Want to learn how to ride a drop? Trying to improve your drop form? Start by reading through last week’s article on “How to ride a drop“.
As much as I’d like to think you are now all experts at riding drops after reading the “How to” article, I know that’s likely not the case. I know this because riding drops with good form requires knowledge PLUS practice, muscle memory and experience. Today let’s dive into some of the most common drop-riding mistakes (and how to avoid them) to help you troubleshoot and improve your drops!
1. Grabbing The Brakes
Riding off a drop can be nerve racking. When we are nervous we do stupid things like grabbing the brakes at the wrong time! (Guilty as charged.) You do not want to grab your brakes right before riding off a drop. When you do this, your suspension compresses (aka dips down), which means your bike is working against you as you try to loft your front wheel up.
Braking at the last second can also cause you to land short, so be sure to set your speed prior to reaching the edge of the drop. If you set your speed in advance, you can stay off those brakes as you ride off the drop and safely land in the intended landing zone.
Also be sure to avoid grabbing your brakes right after landing. Give your wheels a chance to both come back to earth before touching those brakes.
While we don’t want you to grab your brakes at the wrong moment, it is always important to cover your brakes at all times when riding. Covering your brakes simply means having one finger resting on each brake lever, so you are prepared to stop yourself or control your speed if necessary. In summary, cover those brakes so you are ready for anything, but stay off the brakes on both takeoff and landing!
2. Landing Wrong Wheel Down
If you have a descending landing, you want to land either both wheels at the same time or front wheel first. You do NOT want to land rear wheel first on a descending landing because your front wheel will have even further to drop to meet the dirt, which can result in the front of your bike slamming down (and you getting jolted!).
3. Dropper Post Up (Ouch)
Don’t make the mistake of riding off a drop with your dropper post up! Having your seat up significantly limits your ability to explode DOWN and back because it’s in the dang way. Always drop your seat before hitting a drop.
If you aren’t familiar with a dropper post – this is a type of seat that has a lever on your handlebars that allows you to change the height of your seat as you are riding. We aren’t in the business of selling bike products but if there is one bike upgrade that is absolutely 100% worth the money for everyone, it’s having a dropped post installed on your bike. More on that another day.
4. Pulling Up
As you ride off a drop, you do NOT want to be pulling back on the bars, tugging with bent arms to try and get the front wheel lofted in the air. When you do this, your chest is going to come towards the bars which results in all your weight at the front of your bike. When this happens, you’ll nose dive off the drop because you haven’t sent your weight back to counteract the drop.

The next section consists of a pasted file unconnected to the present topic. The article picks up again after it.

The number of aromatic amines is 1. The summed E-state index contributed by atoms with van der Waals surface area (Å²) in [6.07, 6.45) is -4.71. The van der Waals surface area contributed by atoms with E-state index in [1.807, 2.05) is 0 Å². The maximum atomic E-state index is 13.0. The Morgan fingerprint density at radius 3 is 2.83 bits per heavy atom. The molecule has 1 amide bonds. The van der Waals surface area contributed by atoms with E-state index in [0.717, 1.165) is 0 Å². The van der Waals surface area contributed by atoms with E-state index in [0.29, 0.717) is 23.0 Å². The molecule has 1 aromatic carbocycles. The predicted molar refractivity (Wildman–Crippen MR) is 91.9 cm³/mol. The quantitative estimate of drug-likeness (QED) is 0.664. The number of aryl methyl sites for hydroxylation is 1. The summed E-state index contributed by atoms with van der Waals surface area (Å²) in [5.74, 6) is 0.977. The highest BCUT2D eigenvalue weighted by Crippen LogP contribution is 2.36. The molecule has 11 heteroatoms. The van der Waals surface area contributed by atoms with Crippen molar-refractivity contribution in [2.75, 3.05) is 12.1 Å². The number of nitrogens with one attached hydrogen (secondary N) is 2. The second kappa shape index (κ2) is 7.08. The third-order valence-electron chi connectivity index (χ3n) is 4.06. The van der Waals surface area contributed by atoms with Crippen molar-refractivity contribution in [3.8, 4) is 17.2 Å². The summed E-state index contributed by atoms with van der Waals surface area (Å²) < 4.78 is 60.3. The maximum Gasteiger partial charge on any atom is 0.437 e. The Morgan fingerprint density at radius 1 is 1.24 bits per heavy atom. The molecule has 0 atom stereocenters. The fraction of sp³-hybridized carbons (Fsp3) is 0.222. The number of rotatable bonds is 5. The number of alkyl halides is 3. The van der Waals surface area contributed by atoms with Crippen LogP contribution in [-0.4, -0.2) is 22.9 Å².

Instead of pulling, shoot your hips straight back and lightly hang off the handlebars. Your arms should straighten and you should not be pulling back on the bars.
5. Too Far Back: The Rear Tire Rub
When doing the down/back motion, you want to be very careful not to go so far back that you touch your bum to the rear tire. If this happens before you’ve left the drop, your rear wheel will stall out sending you flying (not in a good way).
To avoid this, you want to be very familiar with your range of motion on the bike so you know how far back is too far back. It can be really helpful to practice moving around on the bike so you have better spacial awareness of where the wheel is.
6. Too Fast, Too Slow
If you are going too fast on a drop, you might overshoot the landing or miss the landing zone completely. Depending on the terrain, this could spell disaster.
Riding too slow off a drop on the other hand, may result in you landing too short and either casing the landing or hitting an obstacle you were trying to ride over.
So how fast should you be going? That really depends on the run in, the drop, the landing area, the height, and so on and so forth. Over time and with safe, progressive practice, you’ll find yourself being able to recognize the correct speed!
7. Just Wing It!
If you don’t know exactly how you plan to ride off a drop, then today isn’t your day to ride that feature. You need to be confident in your abilities and know, with pretty solid certainty, that you know you can ride it.
Whatever you do, don’t “do nothing”! You don’t want to go flying through the air like a paperweight. If you land standing tall on the back with straight arms and legs – you’re going to have a very bumpy landing.
Similarly, if you keep rolling up to a drop and stopping before the edge because of fear, that is likely your body’s way of saying “nope, not today!”. And that’s okay!
8. No Recovery
One of the most common mistakes when riding a drop is forgetting to recover and get back into your ready position after landing! Before you’ve even landed, you should be considering what’s next on the trail and as soon as you are back on solid ground you should be in your ready position ready to navigate whatever is next on the trail. Do you need speed for another drop? Do you need to drop into an aggressive low ready position to navigate a rock garden? Do you need to shift into an easier gear and start pedaling to make it up a hill? Whatever you do – make sure you recover and get your head back in the
If you’d like to learn more and practice dropping in a safe, controlled environment with real-time feedback, join us for a 2-Day Camp or Intermediate/Advanced Clinic.